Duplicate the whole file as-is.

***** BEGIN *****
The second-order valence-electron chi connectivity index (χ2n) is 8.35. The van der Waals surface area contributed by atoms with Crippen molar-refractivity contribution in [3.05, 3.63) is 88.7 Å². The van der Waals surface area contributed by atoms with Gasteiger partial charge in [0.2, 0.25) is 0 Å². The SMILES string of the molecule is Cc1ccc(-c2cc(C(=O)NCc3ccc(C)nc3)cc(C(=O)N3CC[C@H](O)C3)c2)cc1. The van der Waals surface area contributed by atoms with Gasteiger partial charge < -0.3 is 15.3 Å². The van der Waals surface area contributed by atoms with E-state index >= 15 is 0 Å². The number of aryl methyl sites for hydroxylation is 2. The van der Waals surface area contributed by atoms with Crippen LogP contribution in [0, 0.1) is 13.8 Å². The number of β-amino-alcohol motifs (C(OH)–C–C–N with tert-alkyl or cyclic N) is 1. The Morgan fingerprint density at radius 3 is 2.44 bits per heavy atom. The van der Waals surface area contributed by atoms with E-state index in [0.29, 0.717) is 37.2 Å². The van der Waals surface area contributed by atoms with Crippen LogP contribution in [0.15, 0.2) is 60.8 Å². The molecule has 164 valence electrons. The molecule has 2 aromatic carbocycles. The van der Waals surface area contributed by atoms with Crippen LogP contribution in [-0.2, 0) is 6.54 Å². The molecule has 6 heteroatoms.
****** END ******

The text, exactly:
The second-order valence-electron chi connectivity index (χ2n) is 8.35. The van der Waals surface area contributed by atoms with Crippen molar-refractivity contribution in [3.05, 3.63) is 88.7 Å². The van der Waals surface area contributed by atoms with Gasteiger partial charge in [0.2, 0.25) is 0 Å². The SMILES string of the molecule is Cc1ccc(-c2cc(C(=O)NCc3ccc(C)nc3)cc(C(=O)N3CC[C@H](O)C3)c2)cc1. The van der Waals surface area contributed by atoms with Gasteiger partial charge < -0.3 is 15.3 Å². The van der Waals surface area contributed by atoms with E-state index >= 15 is 0 Å². The number of aryl methyl sites for hydroxylation is 2. The van der Waals surface area contributed by atoms with Crippen LogP contribution in [0, 0.1) is 13.8 Å². The number of β-amino-alcohol motifs (C(OH)–C–C–N with tert-alkyl or cyclic N) is 1. The Morgan fingerprint density at radius 3 is 2.44 bits per heavy atom. The van der Waals surface area contributed by atoms with E-state index in [0.29, 0.717) is 37.2 Å². The van der Waals surface area contributed by atoms with Crippen LogP contribution in [0.15, 0.2) is 60.8 Å². The molecule has 164 valence electrons. The molecule has 2 aromatic carbocycles. The van der Waals surface area contributed by atoms with Crippen LogP contribution in [-0.2, 0) is 6.54 Å². The molecule has 6 heteroatoms.